Digital humanities practice: Site-specific digital literature.
The field of electronic literature (e-literature, digital literature) which emerged at an “interdisciplinary nexus of literature, creative writing, communications, computer science, art and design” (Rettberg 2016), is increasingly associated with digital humanities. Scott Rettberg (2016) describes the creative production of electronic literature as a digital humanities practice: “not an application of digital tools to a traditional form of humanities research, but rather experiments in the creation of new forms native to the digital environment”. The rapidly changing digital environment offers writers and artists abundant opportunities for experimentation, as is evident in the diverse forms and threads of practice, such as hypertext fiction and poetry, kinetic poetry, literary apps, interactive fiction, collaborative writing projects, computer generated literature, literature in the form of social media, and site-specific digital literature. In this dynamic environment, there is also the need for approaches and critical language to understand, describe and theorise the developing narrative forms and practices.
In order to investigate these new creative and publication possibilities, an interdisciplinary practice-based research space (Byderhand) was established for the experimentation with and understanding of digital literature – especially site-specific literature. Site-specific digital literature (locative literature, place-bound literature, ambient literature) is a form of electronic literature in which multimodal texts are made available at a specific site by means of digital (especially mobile) devices. The concrete place is inherent to the creation as well as the reading or experiencing of these texts. Some international examples of site specific digital literature projects are textopia (a project by Anders Løvlie in Oslo, Norway), StoryTrek (a project developed by Brian Greenspan in Ottowa, Canada), and StreetReads and the Story City app (produced by Emily Craven in Adelaide and Brisbane, Australia). Byderhand 2015 was presented as part of the literature programme at the Clover Aardklop National Arts Festival in Potchefstroom, South Africa and was marketed as an interactive reading festival. The project consisted of four sub-projects involving different locations, genres and target readers, namely: poetry and children’s poetry in the Botanical Garden, short stories and children’s stories in a coffee shop, a story for teenagers on a local school ground, and comic strips in taxis. Readers accessed the multimodal texts by means of QR-codes scanned with their cell phones. In the poetry project (Byderhand Tuinverse) fifteen poets wrote poems for the North-West University Botanical Gardens. The poems are complemented by recordings of readings by the poets, typographic animations and musical arrangements. The user interface enables the reader to select and experience a particular rendition of a poem. The artist Strijdom van der Merwe made 15 totems to be displayed with the poems, thus combining digital art and tangible art. In 2016 translations of the poems in English and Setswana were added to the selection. For more information on the project see www.byderhand.net.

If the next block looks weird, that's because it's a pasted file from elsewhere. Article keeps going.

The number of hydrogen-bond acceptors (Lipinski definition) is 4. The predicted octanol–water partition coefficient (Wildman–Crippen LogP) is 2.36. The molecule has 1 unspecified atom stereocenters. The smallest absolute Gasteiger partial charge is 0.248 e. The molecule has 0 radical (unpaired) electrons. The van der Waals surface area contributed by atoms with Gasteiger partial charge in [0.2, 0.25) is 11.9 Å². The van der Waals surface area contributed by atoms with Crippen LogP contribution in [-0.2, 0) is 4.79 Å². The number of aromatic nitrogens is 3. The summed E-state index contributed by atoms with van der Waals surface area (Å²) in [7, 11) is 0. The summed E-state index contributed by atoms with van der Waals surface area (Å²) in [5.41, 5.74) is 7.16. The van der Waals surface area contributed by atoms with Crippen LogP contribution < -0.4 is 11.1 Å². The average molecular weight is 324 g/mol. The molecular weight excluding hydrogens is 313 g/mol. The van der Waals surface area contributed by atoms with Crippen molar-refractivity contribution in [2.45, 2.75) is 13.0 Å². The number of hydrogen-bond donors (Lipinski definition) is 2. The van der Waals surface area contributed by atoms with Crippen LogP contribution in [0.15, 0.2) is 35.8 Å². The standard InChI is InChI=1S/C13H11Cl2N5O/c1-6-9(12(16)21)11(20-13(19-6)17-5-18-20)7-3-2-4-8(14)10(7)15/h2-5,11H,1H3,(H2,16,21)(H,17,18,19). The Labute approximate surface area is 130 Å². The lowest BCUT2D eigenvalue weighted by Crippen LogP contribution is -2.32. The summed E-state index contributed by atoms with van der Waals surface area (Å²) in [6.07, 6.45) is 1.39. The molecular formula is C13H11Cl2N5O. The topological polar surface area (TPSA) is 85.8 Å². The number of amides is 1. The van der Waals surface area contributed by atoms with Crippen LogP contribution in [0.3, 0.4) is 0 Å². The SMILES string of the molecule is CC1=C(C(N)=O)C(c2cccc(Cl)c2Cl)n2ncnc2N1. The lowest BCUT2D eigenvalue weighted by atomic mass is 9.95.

Byderhand 2015 could be considered as an experimental publication system and involved the aspects of production, marketing and distribution, mediation and reception of texts. Rettberg (2011) argues that since a publishing industry for electronic literature doesn’t yet exist, the collaborative effort in the creation, publication and distribution of electronic literature is more clearly evident than in the traditional publishing industry where the collaboration has become invisible to a large extent. In experimental literature the roles of designers, artists and editors are usually more clearly identified and acknowledged. The post-project reflection of Byderhand 2015 confirmed that this liminal zone is indeed a good place to experiment with and to describe processes, collaboration and new cultural forms.
The question examined in this paper is how the interaction and interplay in this experimental publication system for site- specific digital literature can be understood and represented, so that it can be of value to: 1) the conceptualisation and presentation of site-specific digital literature projects; 2) the understanding, description and analysis of multimodal site- specific digital literature. A multimodal ensemble for site-specific literature has been compiled, which relied on Miller’s (2011) key elements of digital media, Kress and Van Leeuwen’s (2001) multimodal theory of communication, and Page’s (2011) multimodal ensemble for narrative analysis. Three dimensions of the composition and orchestration are distinguished in the proposed multimodal ensemble for site-specific digital literature, namely: 1) the components of site- specific digital literature; 2) communicative practices and technical processes; and 3) immersive experiences.